Objective: To estimate the prevalence and incidence of human immunodeficiency virus (HIV), hepatitis C virus (HCV), and hepatitis B virus (HBV) among people at increased risk of infection in Australia; to estimate the residual risk of infection among potential solid organ donors in these groups when their antibody and nucleic acid test results are negative.
Study design: Systematic review and meta‐analysis of reports of the incidence and prevalence of HIV, HCV, and HBV in groups at increased risk of infection in Australia.
Data sources: MEDLINE, government and agency reports, Australasian Society for HIV, Viral Hepatitis and Sexual Health Medicine conference abstracts, the Australian New Zealand Clinical Trial Registry, and National Health and Medical Research Council grants published 1 January 2000 – 14 February 2019; personal communications.
Data synthesis: Residual risk of HIV infection was highest among men who have sex with men (4.8 [95% CI, 2.7–6.9] per 10 000 antibody‐negative persons; 1.5 [95% CI, 0.9–2.2] per 10 000 persons who are both antibody‐ and nucleic acid‐negative). Residual risk of HCV infection was highest among injecting drug users (289 [95% CI, 191–385] per 10 000 antibody‐negative persons; 20.9 [95% CI, 13.8–28.0] per 10 000 antibody‐ and nucleic acid‐negative persons). Residual risk for HBV infection was highest among injecting drug users (98.6 [95% CI, 36.4–213] per 10 000 antibody‐negative people; 49.4 [95% CI, 18.2–107] per 10 000 persons who were also nucleic acid‐negative).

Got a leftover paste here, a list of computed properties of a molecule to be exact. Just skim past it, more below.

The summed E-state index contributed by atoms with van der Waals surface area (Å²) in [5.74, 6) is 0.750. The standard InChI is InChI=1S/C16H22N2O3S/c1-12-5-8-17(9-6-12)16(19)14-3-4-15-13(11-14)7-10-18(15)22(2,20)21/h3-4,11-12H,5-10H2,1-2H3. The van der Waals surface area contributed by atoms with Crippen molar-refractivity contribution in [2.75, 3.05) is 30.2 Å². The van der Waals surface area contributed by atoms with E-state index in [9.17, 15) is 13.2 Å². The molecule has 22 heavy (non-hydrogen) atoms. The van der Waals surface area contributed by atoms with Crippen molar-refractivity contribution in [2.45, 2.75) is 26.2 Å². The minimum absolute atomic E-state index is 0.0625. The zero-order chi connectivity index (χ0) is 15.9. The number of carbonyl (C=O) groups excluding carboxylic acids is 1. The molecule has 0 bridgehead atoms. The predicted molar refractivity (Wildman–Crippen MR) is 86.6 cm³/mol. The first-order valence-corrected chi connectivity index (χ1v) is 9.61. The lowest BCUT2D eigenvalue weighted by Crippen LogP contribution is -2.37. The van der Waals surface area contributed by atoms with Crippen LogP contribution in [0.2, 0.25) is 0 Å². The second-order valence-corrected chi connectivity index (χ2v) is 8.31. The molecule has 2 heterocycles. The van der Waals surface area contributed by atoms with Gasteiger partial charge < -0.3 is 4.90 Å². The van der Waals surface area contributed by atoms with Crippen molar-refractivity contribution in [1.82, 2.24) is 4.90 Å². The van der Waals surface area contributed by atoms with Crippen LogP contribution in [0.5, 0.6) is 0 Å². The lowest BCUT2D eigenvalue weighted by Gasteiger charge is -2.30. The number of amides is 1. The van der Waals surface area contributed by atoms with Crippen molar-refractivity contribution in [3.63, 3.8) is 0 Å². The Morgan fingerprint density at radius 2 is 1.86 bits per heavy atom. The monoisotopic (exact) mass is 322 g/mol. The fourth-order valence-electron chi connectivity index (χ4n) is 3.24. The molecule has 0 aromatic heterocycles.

Conclusions: Absolute risks of window period viral infections are low in people from Australian groups at increased risk but with negative viral test results. Accepting organ donations by people at increased risk of infection but with negative viral test results could be considered as a strategy for expanding the donor pool.
Registration: International Prospective Register of Systematic Reviews (PROSPERO), CRD42017069820.
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